[darcs-users] CVS-style development with darcs

Juliusz Chroboczek jch at pps.jussieu.fr
Fri Jul 2 18:12:35 UTC 2004

> How bad is the behaviour of darcs with large trees ?

Every working dir costs as much as twice the size of the tree plus
whatever is taken by _darcs/patches.

You'll need roughly 2.5 times as much physical memory as the size of
your tree in order to perform an initial import in reasonable time.
Once you've done the initial import, memory requirements become much
more reasonable.

(In principle, you could get away with swap, but I doubt it's

So with current machines, tens of megabytes are safe, hundreds aren't.
Which is okay for all but the largest projects.

> AFAIK, darcs has no way to split a darcs project, or join separate
> darcs projects.

Yes, it does :-)

Join is |darcs mv| in repo1, |darcs mv| in repo2, then pull repo2 into
repo1 (or the opposite.)

Split is clone repo1 to repo2 (|darcs get|) followed with a bunch of
|darcs rm| in either repo.  Of course, you'll need to 
|darcs optimize --checkpoint| and |darcs get --partial| in order to
get the performance benefits of the split.

> CVS never throws away ones work, even if it has not been committed (unless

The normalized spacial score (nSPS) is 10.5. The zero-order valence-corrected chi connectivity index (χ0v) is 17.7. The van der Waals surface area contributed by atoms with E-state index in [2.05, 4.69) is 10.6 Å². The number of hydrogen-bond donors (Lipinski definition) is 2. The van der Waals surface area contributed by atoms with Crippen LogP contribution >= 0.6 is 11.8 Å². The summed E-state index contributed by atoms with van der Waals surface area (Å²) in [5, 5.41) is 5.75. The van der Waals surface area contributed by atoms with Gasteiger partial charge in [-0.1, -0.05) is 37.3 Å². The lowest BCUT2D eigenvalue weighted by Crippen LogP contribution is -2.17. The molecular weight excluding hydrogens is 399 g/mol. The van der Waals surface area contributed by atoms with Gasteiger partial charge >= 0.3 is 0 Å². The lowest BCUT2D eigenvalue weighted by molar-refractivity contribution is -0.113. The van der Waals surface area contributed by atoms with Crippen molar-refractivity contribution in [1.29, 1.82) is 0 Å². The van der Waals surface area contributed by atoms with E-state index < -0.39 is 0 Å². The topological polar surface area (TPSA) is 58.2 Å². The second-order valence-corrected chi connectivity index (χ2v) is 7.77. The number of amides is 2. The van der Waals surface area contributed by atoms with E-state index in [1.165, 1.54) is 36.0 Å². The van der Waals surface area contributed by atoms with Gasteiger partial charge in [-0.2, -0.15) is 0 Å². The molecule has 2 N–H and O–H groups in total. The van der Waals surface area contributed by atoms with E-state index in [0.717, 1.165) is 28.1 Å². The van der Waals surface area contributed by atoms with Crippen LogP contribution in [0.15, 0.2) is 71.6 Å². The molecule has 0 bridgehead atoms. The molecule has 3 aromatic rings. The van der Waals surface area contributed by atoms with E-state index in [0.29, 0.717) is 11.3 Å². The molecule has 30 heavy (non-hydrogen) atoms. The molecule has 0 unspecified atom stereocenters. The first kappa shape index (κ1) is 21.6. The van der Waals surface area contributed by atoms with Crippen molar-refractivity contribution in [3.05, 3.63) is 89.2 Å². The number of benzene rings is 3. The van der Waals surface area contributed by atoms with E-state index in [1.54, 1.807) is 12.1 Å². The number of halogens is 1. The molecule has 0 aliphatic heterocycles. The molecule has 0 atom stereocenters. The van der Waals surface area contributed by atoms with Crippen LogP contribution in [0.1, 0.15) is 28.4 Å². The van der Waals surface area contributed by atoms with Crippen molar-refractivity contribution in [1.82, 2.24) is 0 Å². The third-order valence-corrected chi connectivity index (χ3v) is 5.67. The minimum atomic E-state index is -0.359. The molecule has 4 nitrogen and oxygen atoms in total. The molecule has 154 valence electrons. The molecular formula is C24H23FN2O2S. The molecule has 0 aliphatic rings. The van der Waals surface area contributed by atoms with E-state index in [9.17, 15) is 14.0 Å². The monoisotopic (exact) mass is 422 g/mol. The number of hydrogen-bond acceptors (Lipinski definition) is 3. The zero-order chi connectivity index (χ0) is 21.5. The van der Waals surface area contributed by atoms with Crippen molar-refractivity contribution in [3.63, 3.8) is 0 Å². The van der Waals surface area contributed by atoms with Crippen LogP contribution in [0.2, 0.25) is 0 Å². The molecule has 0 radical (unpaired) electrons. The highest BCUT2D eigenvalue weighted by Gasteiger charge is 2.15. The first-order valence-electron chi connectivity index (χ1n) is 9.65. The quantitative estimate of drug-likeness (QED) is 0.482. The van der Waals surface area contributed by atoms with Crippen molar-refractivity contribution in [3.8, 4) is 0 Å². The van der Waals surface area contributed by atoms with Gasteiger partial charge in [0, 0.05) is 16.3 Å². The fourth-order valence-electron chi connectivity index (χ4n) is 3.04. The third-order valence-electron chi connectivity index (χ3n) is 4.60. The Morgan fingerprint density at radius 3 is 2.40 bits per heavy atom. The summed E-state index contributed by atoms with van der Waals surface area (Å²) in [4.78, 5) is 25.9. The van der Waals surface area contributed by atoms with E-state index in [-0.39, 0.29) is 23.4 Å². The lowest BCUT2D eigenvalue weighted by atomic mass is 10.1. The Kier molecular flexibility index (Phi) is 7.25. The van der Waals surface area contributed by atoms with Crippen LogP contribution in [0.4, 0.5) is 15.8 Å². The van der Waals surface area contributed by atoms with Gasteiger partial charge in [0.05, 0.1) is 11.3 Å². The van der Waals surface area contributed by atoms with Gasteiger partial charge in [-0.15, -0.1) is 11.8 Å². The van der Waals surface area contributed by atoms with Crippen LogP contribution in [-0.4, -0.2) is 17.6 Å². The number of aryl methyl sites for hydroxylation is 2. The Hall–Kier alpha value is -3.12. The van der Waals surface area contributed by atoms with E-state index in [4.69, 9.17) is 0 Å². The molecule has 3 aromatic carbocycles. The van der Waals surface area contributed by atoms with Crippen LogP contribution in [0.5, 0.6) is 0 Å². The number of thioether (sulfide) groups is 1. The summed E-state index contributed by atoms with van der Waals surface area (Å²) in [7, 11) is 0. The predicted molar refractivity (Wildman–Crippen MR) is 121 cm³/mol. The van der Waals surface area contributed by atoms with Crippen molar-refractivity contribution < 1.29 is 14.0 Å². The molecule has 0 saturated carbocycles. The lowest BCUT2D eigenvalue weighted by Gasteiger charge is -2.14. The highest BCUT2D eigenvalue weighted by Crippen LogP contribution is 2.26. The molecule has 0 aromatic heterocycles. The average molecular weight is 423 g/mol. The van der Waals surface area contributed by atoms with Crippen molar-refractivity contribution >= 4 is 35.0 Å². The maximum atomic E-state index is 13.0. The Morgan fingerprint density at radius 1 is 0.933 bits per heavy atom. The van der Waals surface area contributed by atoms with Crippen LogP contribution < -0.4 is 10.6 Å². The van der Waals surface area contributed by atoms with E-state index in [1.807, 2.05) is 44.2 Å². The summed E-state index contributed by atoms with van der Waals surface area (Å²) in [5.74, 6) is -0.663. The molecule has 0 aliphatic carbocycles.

> one insists on doing a release -d).
> Is there any circumstance where darcs throws away work ?

  darcs get /var/darcs/polipo-unstable
  darcs record -m 'Bug fix.' --all
  darcs push
  darcs push /var/darcs/polipo-stable
  darcs record -m 'Cool new feature.' --all
  darcs push --all
  -- oops, I've just pushed all of unstable into stable.  How do I recover?

With CVS, merging is sufficiently difficult so that you'd never make
that sort of mistake.  If you ever did, it's easy enough to recover
because CVS keeps history. (cvs update -r 'five minutes ago')

Here, darcs is too powerful for your good.  Hence, I'm trying to make
darcs less powerful by default, and require --force flags for poten-
tially dangerous things.

> > setup stable to have level -1, and all'd be fine.

> This seems wrong way around.

It is.  Sorry for the confusion.

> switch sounds like a useful command, however I am not sure whether it is
> really necessary.

Note that it also allows going back in time.  You can go back in time
with darcs unpull, but it's unsafe if you've got unpushed changes.


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